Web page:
The National Association of Music Merchants will hold its annual trade show in Anaheim, Calif., Jan. 22-25, and this year, showgoers can expect a retro experience.
Musicians are buying more acoustic guitars and analog synthesizers than ever, NAMM president and CEO Joe Lamond told USA Today in a Soundcloud audio report. (You can listen to the entire interview at the bottom of this article.)
But there is an overwhelming presence at the show of the latest in music technology, ranging from apps that mix music to iPad-based music systems, microphones and gadgets that enhance the music experience.
"The trends within the industry confuse even the most saged watcher," Lamond told USA Today.
Lamond said: "You can scratch your head about where the industry might be going next year. I think it's the ongoing battle between traditional handmade instruments of intrinsic value - that our great grandkids will play some day - and the technology side of our industry that is coming out with new and great products that will be obsolete in six months.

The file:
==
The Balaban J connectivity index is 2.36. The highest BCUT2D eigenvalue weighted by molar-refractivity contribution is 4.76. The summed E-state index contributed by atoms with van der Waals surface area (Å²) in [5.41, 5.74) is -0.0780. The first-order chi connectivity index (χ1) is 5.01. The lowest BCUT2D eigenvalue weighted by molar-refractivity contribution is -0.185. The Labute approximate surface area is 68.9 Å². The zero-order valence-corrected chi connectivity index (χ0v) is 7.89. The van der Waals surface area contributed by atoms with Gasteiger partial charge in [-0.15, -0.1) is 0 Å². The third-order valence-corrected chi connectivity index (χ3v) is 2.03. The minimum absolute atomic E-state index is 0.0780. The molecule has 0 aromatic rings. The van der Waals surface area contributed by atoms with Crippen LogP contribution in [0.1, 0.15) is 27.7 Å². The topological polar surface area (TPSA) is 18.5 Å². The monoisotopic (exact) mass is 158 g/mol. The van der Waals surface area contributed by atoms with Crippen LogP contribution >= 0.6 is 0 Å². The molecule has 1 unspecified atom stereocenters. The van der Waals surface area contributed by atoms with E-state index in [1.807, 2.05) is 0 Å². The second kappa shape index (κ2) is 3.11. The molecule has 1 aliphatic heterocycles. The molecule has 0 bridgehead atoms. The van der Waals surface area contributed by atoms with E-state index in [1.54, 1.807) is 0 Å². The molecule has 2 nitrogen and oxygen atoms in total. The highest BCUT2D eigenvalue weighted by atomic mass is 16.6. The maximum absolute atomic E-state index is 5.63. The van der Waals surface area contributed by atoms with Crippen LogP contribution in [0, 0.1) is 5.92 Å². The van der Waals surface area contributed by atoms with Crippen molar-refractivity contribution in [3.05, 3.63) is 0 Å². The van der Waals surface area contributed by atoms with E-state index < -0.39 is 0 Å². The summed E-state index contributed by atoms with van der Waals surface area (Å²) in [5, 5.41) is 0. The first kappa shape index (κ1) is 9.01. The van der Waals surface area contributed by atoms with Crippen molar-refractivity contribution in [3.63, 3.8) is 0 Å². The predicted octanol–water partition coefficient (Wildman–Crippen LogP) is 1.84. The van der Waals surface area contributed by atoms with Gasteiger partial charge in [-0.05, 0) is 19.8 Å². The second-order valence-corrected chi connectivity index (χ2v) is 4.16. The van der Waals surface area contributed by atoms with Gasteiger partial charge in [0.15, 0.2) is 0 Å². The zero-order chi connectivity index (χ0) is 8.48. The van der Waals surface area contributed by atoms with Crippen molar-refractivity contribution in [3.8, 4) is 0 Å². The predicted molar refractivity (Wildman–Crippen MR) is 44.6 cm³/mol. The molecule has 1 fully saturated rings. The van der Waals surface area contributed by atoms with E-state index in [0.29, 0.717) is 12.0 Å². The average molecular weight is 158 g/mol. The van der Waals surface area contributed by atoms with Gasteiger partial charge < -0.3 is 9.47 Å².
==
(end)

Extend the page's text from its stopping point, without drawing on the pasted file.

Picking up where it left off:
"There is a real the conflict in the industry about how to use all these products and how they work together."
Lamond used the example of how mixing music is done today, as many artists appreciate both the old style of mixing using faders but consider mixing on an iPad.
He said as those worlds "continue to collide," artists are figuring out how to incorporate both old school and new school techniques for a harmonious blend.
Lamond said there is a tremendous interest in old vintage analog synthesizers, likely based on nostalgia and the boom in electronic dance music.
"We have a 20 percent increase in analog synthesizer exhibitors," he said. "People want them again. You see, that's the continued conflict between old and new that we continue to see play out."
More than 130 brands that produce synthesizers and related equipment will exhibit at the global music products trade event. The synthesizer market has nearly doubled its show floor square footage since last year, the organizers said.
But in addition to the tech, Lamond said there has been renewed interest in acoustic guitars, drums and grand pianos.